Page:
(a && b) || (!a && !b)
(a && b) || !(a || b)
!(a ^^ b)
I personally prefer option 3 as it is the most succinct. Few people seem to know about exclusive-or though and so I was concerned I’d make the code less readable. So I wrote a straw poll email to my colleagues. I added a fourth option,
a == b out of completeness, but pointed out that since such a comparison was a complete programming no-no, it really was there just for completeness.
I was caught out by the results. Everyone responded with “why would you use any method other than a == b”? The answer to that was obvious to me and it really surprised me that others didn’t know about this taboo. It stems from me spending a number of years writing FORTRAN and C code that had to talk to each other. The FORTRAN compiler used a byte for a boolean with false being 0x00 and true being 0xFF. C has no concept of a boolean data type, so people invent their own using various numeric data types. Values vary: sometimes 0 might be used as true,; sometimes 1; sometimes the value is defined as !0, which will have different values for different sized numeric data types. Because of these differences in values, a == b is a recipe for disaster when using C. It is vitally important that one therefore uses one of the three logical expressions I listed above when comparing booleans. I had this drummed into me twenty years ago and I had never given it another thought.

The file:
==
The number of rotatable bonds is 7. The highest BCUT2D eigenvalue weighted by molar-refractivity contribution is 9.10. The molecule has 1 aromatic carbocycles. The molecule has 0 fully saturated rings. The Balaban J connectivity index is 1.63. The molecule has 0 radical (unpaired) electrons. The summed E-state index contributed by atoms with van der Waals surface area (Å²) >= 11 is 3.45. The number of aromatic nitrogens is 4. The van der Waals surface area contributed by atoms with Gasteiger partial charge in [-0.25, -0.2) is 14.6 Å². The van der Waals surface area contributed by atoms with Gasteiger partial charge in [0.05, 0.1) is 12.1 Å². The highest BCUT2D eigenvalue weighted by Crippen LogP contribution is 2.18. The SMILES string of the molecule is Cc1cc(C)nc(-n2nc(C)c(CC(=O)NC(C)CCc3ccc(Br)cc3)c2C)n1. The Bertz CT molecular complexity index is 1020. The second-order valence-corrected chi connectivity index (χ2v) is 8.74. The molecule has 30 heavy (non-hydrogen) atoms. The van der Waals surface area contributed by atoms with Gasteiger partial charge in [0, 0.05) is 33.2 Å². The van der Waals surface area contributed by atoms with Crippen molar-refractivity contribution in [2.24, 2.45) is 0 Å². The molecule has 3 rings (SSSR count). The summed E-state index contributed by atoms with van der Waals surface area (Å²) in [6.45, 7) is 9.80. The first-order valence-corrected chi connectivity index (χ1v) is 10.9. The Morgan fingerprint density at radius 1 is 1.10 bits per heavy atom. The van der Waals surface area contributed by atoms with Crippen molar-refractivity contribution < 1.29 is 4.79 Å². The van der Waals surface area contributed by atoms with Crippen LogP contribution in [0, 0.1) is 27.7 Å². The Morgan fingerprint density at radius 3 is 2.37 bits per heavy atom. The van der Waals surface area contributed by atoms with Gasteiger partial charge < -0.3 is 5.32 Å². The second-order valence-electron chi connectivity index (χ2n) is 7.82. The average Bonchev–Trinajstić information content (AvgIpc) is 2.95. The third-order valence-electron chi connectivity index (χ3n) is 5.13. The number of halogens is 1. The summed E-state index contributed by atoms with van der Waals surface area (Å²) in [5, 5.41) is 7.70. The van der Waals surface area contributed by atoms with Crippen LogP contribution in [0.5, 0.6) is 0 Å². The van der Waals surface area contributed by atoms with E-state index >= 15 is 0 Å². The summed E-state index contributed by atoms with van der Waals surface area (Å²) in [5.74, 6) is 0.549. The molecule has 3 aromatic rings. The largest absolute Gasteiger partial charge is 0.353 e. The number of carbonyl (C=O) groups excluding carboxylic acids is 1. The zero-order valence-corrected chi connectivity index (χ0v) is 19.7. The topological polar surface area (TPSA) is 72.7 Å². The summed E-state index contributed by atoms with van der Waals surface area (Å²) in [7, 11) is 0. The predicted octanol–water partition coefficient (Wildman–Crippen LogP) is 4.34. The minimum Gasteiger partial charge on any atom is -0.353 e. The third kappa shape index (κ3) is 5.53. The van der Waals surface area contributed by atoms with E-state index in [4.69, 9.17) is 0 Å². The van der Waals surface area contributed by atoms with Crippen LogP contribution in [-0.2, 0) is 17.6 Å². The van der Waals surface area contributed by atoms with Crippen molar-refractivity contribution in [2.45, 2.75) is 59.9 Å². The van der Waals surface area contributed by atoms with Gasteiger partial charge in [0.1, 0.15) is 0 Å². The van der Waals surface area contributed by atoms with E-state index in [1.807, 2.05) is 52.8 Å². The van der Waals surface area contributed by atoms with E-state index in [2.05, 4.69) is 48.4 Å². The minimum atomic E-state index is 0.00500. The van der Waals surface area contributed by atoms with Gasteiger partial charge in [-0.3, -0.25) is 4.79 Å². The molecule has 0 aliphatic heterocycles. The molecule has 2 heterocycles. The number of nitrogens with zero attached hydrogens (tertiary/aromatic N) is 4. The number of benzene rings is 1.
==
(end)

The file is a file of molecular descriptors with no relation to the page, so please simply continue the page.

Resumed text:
Languages have moved on since then though. These days, the Boolean type is built into many languages, and so its value is predictable in those languages. It is safe to compare boolean values directly therefore. This is why everyone else was so caught out by my question. It is safe to do a == b and it is the most easy to read. So why would anyone do anything else? Of course life isn’t that easy. I’d stuck with the idea of never doing this for twenty years and had never questioned it. I had become that most frustrating of human traits: dogmatic. At first I rejected what everyone else was telling me. They had to be wrong. It was bad practice! Except it no longer was bad practice. It took a huge effort of will (and no small amount of desperately trying to come up with counter-arguments) for me to accept this though.
This whole episode has highlighted the dangers of allowing good practice to become dogmatic practice. Good practices are put in place for a reason, but the basis of that reason might change over time. So it is important to question good practices. If they stand up to the questioning, then they are clearly still good practices worth keeping. If they don’t, then get rid of them before they become dogma.